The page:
9. Verdier, Thierry, 2010. "Ouverture, conflits et capacité étatique : une perspective d’économie politique," L'Actualité Economique, Société Canadienne de Science Economique, vol. 86(4), pages 415-449, décembre.
    10. Besley, Timothy & Kudamatsu, Masayuki, 2007. "Making autocracy work," LSE Research Online Documents on Economics 3764, London School of Economics and Political Science, LSE Library.
    11. Daron Acemoglu & Michael Golosov & Aleh Tsyvinski, 2006. "Markets Versus Governments: Political Economy of Mechanisms," NBER Working Papers 12224, National Bureau of Economic Research, Inc.
    12. Werner Pascha & Cornelia Storz & Markus Taube, 2011. "Coordination between Inertia and Dynamic Development: An Overview of Issues and Contributions," Chapters,in: Institutional Variety in East Asia, chapter 1 Edward Elgar Publishing.
    13. Matteo Cervellati & Piergiuseppe Fortunato & Uwe Sunde, 2008. "Hobbes to Rousseau: Inequality, Institutions and Development," Economic Journal, Royal Economic Society, vol. 118(531), pages 1354-1384, August.
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    15. Donato De Rosa, 2006. "Explaining Russian manufacturing exports: Firm characteristics and external conditions," Working Papers halshs-00590449, HAL.
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    17. Aparicio, Sebastian & Urbano, David & Audretsch, David, 2016. "Institutional factors, opportunity entrepreneurship and economic growth: Panel data evidence," Technological Forecasting and Social Change, Elsevier, vol. 102(C), pages 45-61.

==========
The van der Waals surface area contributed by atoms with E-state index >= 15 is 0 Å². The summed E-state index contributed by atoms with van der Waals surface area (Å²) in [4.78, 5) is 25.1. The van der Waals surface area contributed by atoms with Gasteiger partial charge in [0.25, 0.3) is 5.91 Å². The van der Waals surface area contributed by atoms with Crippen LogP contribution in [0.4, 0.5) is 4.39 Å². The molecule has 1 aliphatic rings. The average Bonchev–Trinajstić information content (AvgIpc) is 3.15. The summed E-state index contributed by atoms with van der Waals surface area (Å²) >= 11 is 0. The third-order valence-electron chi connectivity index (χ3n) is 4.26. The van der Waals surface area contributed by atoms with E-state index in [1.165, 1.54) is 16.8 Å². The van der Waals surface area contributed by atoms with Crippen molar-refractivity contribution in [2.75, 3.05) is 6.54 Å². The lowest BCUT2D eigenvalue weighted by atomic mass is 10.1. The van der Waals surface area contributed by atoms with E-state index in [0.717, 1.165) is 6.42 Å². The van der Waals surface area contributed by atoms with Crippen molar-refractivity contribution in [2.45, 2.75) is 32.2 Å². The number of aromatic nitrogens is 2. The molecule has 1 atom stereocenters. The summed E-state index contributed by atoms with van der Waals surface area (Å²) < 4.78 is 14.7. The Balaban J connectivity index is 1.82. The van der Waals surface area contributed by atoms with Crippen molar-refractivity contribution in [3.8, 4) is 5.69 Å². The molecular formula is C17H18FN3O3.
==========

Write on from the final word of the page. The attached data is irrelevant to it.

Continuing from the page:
18. Shengmin Sun, 2008. "The institutional change under lobbying and the distribution of power," Psychometrika, Springer;The Psychometric Society, vol. 3(3), pages 410-429, September.
    19. Usman Khalid, 2016. "Catch-up in Institutional Quality: An Empirical Assessment," Discussion Papers 2016-04, University of Nottingham, CREDIT.
    20. Gradstein, M., 2007. "Institutional Traps and Economic Growth," Cambridge Working Papers in Economics 0769, Faculty of Economics, University of Cambridge.
    21. Houda Haffoudhi & Racem Mehdi & Gam Abdelkader, 2015. "Understanding Democratic Transition Using Self-Organizing Maps: a Special Focus on Arab Spring Countries," Working Papers 958, Economic Research Forum, revised Oct 2015.
    22. Chong, Alberto & Gradstein, Mark, 2006. "Imposed Institutions and Preferences for Redistribution," CEPR Discussion Papers 5922, C.E.P.R. Discussion Papers.
    23. Tugores, Juan, 2008. "Regional integration and public policy. Evaluation of the European experience and possible implications for Latin American integration," Estudios y Perspectivas – Sede Subregional de la CEPAL en México 65, Naciones Unidas Comisión Económica para América Latina y el Caribe (CEPAL).
    24. Donato De Rosa, 2006. "Explaining Russian manufacturing exports: Firm characteristics and external conditions," PSE Working Papers halshs-00590449, HAL.

    More about this item

    JEL classification:

    • H2 - Public Economics - - Taxation, Subsidies, and Revenue
    • N10 - Economic History - - Macroeconomics and Monetary Economics; Industrial Structure; Growth; Fluctuations - - - General, International, or Comparative
    • N40 - Economic History - - Government, War, Law, International Relations, and Regulation - - - General, International, or Comparative
    • O1 - Economic Development, Innovation, Technological Change, and Growth - - Economic Development
    • O10 - Economic Development, Innovation, Technological Change, and Growth - - Economic Development - - - General
    • P16 - Economic Systems - - Capitalist Systems - - - Political Economy of Capitalism